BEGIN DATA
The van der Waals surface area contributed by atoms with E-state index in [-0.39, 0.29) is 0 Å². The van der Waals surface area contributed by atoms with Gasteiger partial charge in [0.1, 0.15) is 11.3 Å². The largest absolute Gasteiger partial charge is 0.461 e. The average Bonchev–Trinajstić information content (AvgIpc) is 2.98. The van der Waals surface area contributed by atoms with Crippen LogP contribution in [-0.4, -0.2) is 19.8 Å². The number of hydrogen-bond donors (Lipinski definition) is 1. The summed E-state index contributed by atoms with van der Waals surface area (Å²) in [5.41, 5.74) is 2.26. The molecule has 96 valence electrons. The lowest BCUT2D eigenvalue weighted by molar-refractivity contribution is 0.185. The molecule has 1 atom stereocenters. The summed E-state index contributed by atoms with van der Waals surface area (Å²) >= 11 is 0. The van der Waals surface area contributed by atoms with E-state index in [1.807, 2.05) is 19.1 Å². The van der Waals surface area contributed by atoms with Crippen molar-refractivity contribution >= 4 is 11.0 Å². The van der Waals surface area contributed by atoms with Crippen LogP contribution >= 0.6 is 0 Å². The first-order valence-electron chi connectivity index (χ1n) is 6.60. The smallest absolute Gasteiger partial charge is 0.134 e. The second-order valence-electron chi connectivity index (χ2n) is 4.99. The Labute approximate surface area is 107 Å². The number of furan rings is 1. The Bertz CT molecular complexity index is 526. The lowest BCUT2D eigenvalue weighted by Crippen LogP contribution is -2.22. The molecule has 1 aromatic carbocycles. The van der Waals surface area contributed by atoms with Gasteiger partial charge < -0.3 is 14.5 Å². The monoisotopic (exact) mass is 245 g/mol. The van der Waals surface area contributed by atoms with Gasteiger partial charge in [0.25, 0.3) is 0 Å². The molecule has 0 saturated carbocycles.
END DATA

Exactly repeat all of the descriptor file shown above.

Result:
The van der Waals surface area contributed by atoms with E-state index in [-0.39, 0.29) is 0 Å². The van der Waals surface area contributed by atoms with Gasteiger partial charge in [0.1, 0.15) is 11.3 Å². The largest absolute Gasteiger partial charge is 0.461 e. The average Bonchev–Trinajstić information content (AvgIpc) is 2.98. The van der Waals surface area contributed by atoms with Crippen LogP contribution in [-0.4, -0.2) is 19.8 Å². The number of hydrogen-bond donors (Lipinski definition) is 1. The summed E-state index contributed by atoms with van der Waals surface area (Å²) in [5.41, 5.74) is 2.26. The molecule has 96 valence electrons. The lowest BCUT2D eigenvalue weighted by molar-refractivity contribution is 0.185. The molecule has 1 atom stereocenters. The summed E-state index contributed by atoms with van der Waals surface area (Å²) >= 11 is 0. The van der Waals surface area contributed by atoms with E-state index in [1.807, 2.05) is 19.1 Å². The van der Waals surface area contributed by atoms with Crippen molar-refractivity contribution >= 4 is 11.0 Å². The van der Waals surface area contributed by atoms with Crippen LogP contribution >= 0.6 is 0 Å². The first-order valence-electron chi connectivity index (χ1n) is 6.60. The smallest absolute Gasteiger partial charge is 0.134 e. The second-order valence-electron chi connectivity index (χ2n) is 4.99. The Labute approximate surface area is 107 Å². The number of furan rings is 1. The Bertz CT molecular complexity index is 526. The lowest BCUT2D eigenvalue weighted by Crippen LogP contribution is -2.22. The molecule has 1 aromatic carbocycles. The van der Waals surface area contributed by atoms with Gasteiger partial charge < -0.3 is 14.5 Å². The monoisotopic (exact) mass is 245 g/mol. The van der Waals surface area contributed by atoms with Gasteiger partial charge in [0.25, 0.3) is 0 Å². The molecule has 0 saturated carbocycles.